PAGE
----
Access to be decided in Environment Court

Is Nelson City Council deliberately ignoring its obligation to public safety?

The dispute over the legality of launching boats at Delaware Bay Wakapuaka Estuary progressed to the Environment Court in July, with Nelson City Council seeking a declaration over the meaning of Coastal Management Rule 33.1 (CMr33.1), which allows for driving on and disturbance on the foreshore and seabed for a range of activities.

Council maintains the rule is ambiguous and that it is ‘only seeking clarification’, but its submission to the Court has been heavily weighted in the direction of having the driving over the estuary to launch and retrieve boats declared “not permitted”. The move has the full support of local iwi, who claim in their affidavits that the estuary has significant cultural and historical value and that they are the legitimate Kaitiakitanga.

Delaware Bay Access Group (DBAG) maintains the rule is unobscure, that driving over the seabed for the purpose of launching and retrieving is clearly a permitted activity, and has explored all avenues of resolving the council standoff, including: developing a proactive, managed access plan, which addressed cultural, environmental, signage, amenity and demarcation issues, and initially had the support of iwi; resolving the issue in the new management plan through democratic process, and round table discussion. Council has refused, instead opting for the costly legal manoeuvre, funded by rate payers.

Where the councillors stand

Mayor Nick Smith tabled a motion in Council to withdraw the action from the Environment Court and address the issue through the new Plan—a far more democratic way. His motion was supported with strong evidence and sound reason, but Councillors vetoed the move 10—3. Councillor voting: For; Nick Smith, Tim Skinner and James Hodgson. Against: Matty Anderson, Matthew Benge, Trudie Brand, Mel Courtney, Rohan O’NeillStevens, Kahu Paki-Paki, Pete Rainey, Campbell Rollo, Rachel Sanson and Aaron Stallard.

Mayor Nick Smith, James Hodgson, Tim Skinner and Trudie Brand actively supported DBAG and campaigned for the removal from the Environment Court during the local body elections. Mayor Smith, James Hodgson and Tim Skinner have honoured what they said.

Key facts about the case 

• A designated launch area requires approximately one quarter of one percent of the estuary—0.25%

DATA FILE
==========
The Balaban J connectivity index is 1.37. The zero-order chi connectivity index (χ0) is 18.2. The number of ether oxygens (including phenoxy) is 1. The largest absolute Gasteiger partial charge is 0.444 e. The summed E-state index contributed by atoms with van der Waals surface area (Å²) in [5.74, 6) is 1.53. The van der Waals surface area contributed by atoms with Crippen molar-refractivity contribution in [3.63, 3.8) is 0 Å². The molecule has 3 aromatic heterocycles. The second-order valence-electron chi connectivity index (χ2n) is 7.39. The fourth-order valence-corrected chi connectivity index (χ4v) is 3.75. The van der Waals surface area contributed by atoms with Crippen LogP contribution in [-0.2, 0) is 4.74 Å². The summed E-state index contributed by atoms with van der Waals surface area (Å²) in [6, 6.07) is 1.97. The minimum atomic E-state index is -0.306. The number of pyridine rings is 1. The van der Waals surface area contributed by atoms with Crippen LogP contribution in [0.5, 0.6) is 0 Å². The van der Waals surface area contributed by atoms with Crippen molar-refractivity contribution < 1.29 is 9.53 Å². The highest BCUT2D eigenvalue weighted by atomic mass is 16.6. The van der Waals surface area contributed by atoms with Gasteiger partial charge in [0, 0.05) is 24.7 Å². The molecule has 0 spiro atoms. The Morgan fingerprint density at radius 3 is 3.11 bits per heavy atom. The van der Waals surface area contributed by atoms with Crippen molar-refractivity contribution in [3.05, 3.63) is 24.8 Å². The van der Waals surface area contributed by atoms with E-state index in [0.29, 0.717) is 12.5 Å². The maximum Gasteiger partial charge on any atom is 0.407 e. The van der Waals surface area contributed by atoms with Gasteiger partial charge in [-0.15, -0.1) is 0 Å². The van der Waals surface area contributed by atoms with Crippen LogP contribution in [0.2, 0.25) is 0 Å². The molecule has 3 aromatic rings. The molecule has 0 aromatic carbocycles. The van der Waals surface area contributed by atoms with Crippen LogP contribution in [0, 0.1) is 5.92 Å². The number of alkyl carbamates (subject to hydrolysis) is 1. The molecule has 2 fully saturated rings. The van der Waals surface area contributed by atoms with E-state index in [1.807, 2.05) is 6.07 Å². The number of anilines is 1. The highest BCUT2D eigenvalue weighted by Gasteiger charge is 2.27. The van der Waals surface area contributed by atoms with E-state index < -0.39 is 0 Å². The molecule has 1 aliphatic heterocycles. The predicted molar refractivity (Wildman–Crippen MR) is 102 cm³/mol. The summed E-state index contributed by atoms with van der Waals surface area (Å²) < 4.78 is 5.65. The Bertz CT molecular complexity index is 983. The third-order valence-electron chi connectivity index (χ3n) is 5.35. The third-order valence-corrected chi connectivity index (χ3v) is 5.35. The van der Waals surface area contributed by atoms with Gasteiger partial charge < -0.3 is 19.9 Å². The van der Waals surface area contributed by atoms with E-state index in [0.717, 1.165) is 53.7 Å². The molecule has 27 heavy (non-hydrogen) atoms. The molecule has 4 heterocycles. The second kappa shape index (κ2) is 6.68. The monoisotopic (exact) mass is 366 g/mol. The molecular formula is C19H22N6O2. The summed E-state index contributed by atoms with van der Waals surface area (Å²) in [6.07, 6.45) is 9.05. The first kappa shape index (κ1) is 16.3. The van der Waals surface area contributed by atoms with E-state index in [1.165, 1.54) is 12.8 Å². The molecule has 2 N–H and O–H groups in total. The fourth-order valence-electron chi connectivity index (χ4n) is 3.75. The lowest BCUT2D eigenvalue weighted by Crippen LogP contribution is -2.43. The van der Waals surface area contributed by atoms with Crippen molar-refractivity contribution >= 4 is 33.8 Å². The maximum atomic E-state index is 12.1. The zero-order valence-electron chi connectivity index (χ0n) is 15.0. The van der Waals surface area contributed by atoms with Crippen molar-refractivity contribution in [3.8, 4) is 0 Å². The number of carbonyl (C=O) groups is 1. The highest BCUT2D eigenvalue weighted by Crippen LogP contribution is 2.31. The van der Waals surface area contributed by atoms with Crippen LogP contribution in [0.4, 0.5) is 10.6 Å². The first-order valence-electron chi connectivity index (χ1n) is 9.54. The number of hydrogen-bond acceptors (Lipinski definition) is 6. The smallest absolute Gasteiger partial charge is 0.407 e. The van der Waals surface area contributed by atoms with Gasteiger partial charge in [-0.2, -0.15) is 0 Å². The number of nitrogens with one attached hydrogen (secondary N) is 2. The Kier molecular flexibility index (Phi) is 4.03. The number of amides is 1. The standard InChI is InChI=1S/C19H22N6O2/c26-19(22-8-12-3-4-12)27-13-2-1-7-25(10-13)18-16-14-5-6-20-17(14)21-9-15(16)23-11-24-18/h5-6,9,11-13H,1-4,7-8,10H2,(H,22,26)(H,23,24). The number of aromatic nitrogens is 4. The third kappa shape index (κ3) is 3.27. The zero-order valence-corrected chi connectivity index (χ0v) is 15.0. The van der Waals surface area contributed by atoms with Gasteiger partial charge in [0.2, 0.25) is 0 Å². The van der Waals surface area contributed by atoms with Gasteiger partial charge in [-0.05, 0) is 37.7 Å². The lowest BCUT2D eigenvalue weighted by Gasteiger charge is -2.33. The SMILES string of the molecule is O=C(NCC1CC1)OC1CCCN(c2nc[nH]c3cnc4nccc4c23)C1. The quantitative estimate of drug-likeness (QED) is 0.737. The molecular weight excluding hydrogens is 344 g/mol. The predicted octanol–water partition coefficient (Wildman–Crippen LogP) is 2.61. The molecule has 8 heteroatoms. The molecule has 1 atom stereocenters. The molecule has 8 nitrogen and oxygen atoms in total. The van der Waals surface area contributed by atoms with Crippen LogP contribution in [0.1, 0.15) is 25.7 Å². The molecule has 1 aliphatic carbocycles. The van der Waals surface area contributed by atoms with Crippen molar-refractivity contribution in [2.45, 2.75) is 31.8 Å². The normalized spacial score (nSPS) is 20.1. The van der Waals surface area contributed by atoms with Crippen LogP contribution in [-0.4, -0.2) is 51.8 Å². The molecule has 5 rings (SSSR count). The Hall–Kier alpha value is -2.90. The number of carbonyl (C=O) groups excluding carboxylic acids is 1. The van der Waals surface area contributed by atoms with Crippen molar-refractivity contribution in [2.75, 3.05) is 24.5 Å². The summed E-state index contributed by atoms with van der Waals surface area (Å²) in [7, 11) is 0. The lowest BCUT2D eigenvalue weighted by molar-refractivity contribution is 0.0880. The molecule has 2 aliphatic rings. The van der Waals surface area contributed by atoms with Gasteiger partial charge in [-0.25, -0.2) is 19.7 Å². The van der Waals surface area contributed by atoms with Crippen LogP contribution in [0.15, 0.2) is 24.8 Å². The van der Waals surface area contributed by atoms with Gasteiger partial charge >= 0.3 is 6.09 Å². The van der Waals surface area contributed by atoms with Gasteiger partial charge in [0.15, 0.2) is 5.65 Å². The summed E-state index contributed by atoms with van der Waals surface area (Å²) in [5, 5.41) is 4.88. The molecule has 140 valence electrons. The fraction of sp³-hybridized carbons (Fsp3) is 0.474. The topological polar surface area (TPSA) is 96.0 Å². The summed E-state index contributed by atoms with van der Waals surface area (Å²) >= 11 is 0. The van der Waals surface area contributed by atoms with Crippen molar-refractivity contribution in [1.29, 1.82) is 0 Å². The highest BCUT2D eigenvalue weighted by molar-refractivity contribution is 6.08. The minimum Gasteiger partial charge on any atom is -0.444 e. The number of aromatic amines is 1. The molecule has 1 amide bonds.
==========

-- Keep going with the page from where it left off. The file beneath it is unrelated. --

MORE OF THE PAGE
• The natural gravel course and ramp has been used by the public for at least 180 years 

• There is no evidence of environmental or ecological damage from boat launching 

• It is the only safe all weather launch site in the area and important to public safety 

• Nelson City Council changed the narrative and campaigned to the public that Rule 33 said launching was prohibited or not permitted and designated ramps were required—those words are not in the rule or the Plan 

• Many of the council’s policies and objectives support Delaware Bay launching access yet Councillors appear unaware of these or have a different agenda 

• In effect, by it’s actions Council is directing boaties to launch at Cable Bay, despite knowing it is unsafe and results in multiple rescues per week over summer, and it goes against their own Plan safety policy 

• Delaware Bay Estuary is the primary access point to the local Wakapuaka Tāiapure, an iwi and local asset, yet both Council and iwi have pushed ahead without consulting the Tāiapure Management Committee; a Minister appointed committee of locals and iwi 

• No whāhi tapu or sacred sites have been identified in the area of launching or transit 

• There is a question mark over how many staff and Councillors have actually visited the area 

• Maintaining public access to the coastal marine area is a national and regional priority

Why this is not just a Delaware issue

Many think this is a local issue and doesn’t concern them. Wrong.

Should the Nelson City Council win a ruling that launching requires Resource Consent, it will set a dangerous legal precedent that could put at risk similar access sites in the region and, indeed throughout New Zealand. Beach launching is fundamental to accessing the coastal marine area.

The Government is pushing to have all contiguous Councils align their management plans. Should Nelson City Council win this, it could mean all launching areas then need Resource Consent and Tasman and Marlborough would be expected to fall into line. With the multitude of natural ramps in the Top of the South, imagine the shit-fight that could result. And don’t think it’ll never happen—Nelson City Councillors have just

proven elected local body representatives are prepared to disregard facts, policies, objectives, logic, common sense, reason, public safety and public interest to drive their own agendas or ideology.

Step up or lose out

The Delaware Bay Access Group is fighting this on your behalf and have a strong case to present but we need money to pay legal bills. So far, it has cost us approximately twenty grand so we can’t afford to choke on the doorstep now. The question is—how much are you prepared to pay to save your access?

Let’s finish this thing with a flourish. Give generously to the cause now.

Pay your donation to Delaware Bay Access Group Incorporated Society, bank account: 06-0958-0210014-00

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